Alan Rusbridger – A former editor-in-chief of The Guardian who transformed the newspaper into a global institution and oversaw its Pulitzer Prize-winning coverage of the Edward Snowden disclosures. He was editor of the left-leaning Guardian newspaper for 20 years, which was chosen by Edward Snowden to publicise his NSA leaks and campaigned against the extradition of Julian Assange to the United States.
András Sajó – A former judge and vice president of the European Court of Human Rights who is an expert in free speech and comparative constitutionalism.
John Samples – A public intellectual who writes extensively on social media and speech regulation, advocates against restrictions on online expression, and helps lead a libertarian think tank.
Left to right: Nicolas Suzor and Helle Thorning-Schmidt
Nicolas Suzor – A Queensland University of Technology Law School professor who focuses on the governance of social networks and the regulation of automated systems, and has published a book on internet governance.
Helle Thorning-Schmidt, co-chair – A former prime minister of Denmark who repeatedly took stands for free expression while in office and then served as CEO of Save the Children. The social democrat was elected in 2011 on a pro-immigration, high tax manifesto before losing power in 2015.
FACEBOOK REFUSED TO ANSWER IF IT STILL MADE MONEY ON ADS THAT TARGETED TRUMP’S FOLLOWERS AFTER BANNING HIM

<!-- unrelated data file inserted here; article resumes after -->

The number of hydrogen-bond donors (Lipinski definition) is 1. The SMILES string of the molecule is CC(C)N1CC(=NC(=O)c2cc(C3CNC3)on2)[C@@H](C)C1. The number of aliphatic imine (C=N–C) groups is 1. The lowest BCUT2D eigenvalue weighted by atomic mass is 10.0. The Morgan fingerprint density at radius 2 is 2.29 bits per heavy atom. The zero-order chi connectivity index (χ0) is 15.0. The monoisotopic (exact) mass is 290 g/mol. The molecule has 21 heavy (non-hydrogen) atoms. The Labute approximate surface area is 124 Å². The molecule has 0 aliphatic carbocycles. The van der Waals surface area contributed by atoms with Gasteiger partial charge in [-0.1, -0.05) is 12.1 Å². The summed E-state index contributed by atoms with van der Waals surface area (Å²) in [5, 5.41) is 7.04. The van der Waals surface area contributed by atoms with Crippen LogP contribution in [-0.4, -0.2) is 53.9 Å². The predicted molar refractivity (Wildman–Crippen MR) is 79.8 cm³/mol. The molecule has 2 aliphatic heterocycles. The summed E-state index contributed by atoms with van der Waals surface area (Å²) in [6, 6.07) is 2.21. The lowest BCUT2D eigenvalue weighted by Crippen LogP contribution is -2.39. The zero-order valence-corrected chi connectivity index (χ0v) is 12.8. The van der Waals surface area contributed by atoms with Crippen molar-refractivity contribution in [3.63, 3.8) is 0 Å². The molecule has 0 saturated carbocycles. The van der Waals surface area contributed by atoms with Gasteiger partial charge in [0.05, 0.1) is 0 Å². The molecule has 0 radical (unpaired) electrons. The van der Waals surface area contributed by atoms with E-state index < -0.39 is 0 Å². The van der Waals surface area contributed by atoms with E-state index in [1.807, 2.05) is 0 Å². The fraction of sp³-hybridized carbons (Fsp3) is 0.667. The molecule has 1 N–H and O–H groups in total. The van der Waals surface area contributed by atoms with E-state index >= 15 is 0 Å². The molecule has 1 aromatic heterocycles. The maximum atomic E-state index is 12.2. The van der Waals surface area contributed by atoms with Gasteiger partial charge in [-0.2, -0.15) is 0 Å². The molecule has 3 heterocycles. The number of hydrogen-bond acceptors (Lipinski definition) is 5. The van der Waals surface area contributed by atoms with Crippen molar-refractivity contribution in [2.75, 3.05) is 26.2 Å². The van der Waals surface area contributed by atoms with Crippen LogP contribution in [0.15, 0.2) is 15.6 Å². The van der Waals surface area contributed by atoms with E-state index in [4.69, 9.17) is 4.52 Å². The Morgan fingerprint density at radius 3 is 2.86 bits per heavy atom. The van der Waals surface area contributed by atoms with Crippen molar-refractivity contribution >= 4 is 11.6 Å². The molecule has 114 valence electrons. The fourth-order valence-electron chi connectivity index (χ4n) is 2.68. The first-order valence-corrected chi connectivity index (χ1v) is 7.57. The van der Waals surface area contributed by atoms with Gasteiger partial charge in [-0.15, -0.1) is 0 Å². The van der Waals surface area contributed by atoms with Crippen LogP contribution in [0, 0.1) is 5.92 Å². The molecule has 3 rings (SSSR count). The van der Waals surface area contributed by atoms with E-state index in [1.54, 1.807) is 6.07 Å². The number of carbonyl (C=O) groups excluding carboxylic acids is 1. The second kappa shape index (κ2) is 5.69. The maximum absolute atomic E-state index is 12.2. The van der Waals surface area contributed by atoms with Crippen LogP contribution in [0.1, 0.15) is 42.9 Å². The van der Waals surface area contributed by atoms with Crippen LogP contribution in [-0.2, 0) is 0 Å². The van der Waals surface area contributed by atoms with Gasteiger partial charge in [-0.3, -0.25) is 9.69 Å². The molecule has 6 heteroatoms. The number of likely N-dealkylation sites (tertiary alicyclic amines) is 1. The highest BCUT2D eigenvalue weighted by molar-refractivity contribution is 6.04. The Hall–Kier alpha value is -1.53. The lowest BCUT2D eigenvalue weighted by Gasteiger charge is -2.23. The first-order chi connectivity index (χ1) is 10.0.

Facebook’s Oversight Board has revealed that the social media giant refused to answer seven of its 46 questions over the Trump ban, including some about what role it played in the January 6 riot and if advertisers could still target Trump’s followers after he was banned.
‘The questions that Facebook did not answer included questions about how Facebook’s news feed and other features impacted the visibility of Mr. Trump’ s content; whether Facebook researched, or plans to research, those design decisions in relation to the events of January 6, 2021; and information about violating content from followers of Mr. Trump’s accounts.
‘The Board also asked…whether suspension or deletion impacts the ability of advertisers to target the accounts of followers.
‘Facebook states that this information was not reasonable required for decision making in accordance with the intent of the Charter; was not technically feasible to provide; was covered by attorney/client privilege; and/or could not or should not be provided because of legal, privacy or data protection concerns.
‘Facebook states that this information was not reasonable required for decision making in accordance with the intent of the Charter.’
Trump hasn’t been able to post anything on Facebook, Instagram or Twitter since January 6
ZUCKERBERG AND TRUMP – ONCE CORDIAL, NOW ENEMIES ON THE ISSUE OF FREE SPEECH
Years before he banned Trump from his sites, Zuckerberg went to the White House for dinner as part of an effort to work with government and not against it.